Some bullet points from the summary:
- "For every two students that U.S. colleges graduate with STEM degrees, only one is hired into a STEM job."
- "In computer and information science and in engineering, U.S. colleges graduate 50 percent more students than are hired into those fields each year; of the computer science graduates not entering the IT workforce, 32 percent say it is because IT jobs are unavailable, and 53 percent say they found better job opportunities outside of IT occupations. These responses suggest that the supply of graduates is substantially larger than the demand for them in industry."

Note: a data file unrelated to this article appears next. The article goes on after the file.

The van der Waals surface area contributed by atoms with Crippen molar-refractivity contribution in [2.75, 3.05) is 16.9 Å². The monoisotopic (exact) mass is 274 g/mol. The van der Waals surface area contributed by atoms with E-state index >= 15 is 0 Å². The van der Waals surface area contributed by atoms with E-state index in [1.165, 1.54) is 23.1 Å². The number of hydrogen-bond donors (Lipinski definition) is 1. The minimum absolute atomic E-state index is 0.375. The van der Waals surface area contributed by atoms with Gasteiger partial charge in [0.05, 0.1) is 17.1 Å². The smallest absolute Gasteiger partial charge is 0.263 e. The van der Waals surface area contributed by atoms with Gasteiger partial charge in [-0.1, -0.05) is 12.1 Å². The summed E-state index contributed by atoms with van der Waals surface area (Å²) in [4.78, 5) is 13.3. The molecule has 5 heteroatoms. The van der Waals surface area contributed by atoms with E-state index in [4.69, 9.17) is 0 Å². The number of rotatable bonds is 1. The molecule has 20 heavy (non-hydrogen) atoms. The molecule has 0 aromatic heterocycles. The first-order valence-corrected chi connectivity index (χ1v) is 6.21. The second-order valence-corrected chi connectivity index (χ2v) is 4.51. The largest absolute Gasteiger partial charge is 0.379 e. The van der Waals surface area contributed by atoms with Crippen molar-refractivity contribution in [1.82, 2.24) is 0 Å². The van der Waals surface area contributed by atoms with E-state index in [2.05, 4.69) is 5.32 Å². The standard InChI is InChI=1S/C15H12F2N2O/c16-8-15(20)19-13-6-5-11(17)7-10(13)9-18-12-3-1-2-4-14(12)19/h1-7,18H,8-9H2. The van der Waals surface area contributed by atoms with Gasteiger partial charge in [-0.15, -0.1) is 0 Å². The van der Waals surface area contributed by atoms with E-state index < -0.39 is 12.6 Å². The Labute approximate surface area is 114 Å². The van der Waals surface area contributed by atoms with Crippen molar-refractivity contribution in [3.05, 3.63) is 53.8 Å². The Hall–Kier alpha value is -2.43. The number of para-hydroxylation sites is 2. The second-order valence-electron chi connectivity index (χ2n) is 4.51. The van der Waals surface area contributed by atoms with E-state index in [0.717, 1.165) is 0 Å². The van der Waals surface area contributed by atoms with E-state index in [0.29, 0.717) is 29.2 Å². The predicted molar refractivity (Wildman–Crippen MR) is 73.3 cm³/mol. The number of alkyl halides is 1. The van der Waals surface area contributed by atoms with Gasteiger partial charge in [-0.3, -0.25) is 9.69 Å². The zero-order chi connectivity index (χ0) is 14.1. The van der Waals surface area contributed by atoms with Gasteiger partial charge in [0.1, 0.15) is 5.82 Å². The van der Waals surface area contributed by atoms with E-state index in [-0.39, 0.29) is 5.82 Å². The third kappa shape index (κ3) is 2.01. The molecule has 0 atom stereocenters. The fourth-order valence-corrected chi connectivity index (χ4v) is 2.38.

- "Over the past decade IT employment has gradually increased, but it only recovered to its 2000–2001 peak level by the end of the decade."
- "Wages have remained flat, with real wages hovering around their late 1990s levels."
The important policy implication is that the massive push for increasing visas for high tech workers is misconceived. We do not have a worker shortage at all.
What's more, the push for more foreign workers might be counterproductive, since it likely result in fewer Americans seeking training and jobs in technology.
"Immigration policies that facilitate large flows of guestworkers will supply labor at wages that are too low to induce significant increases in supply from the domestic workforce," the study said.
It's important to note that the Economic Policy Institute is a left-leaning think tank. Its conclusions cannot be chalked up to a bias against immigration.
So why do we hear so much about a shortage of tech workers? Simple: Tech employers want wages to fall.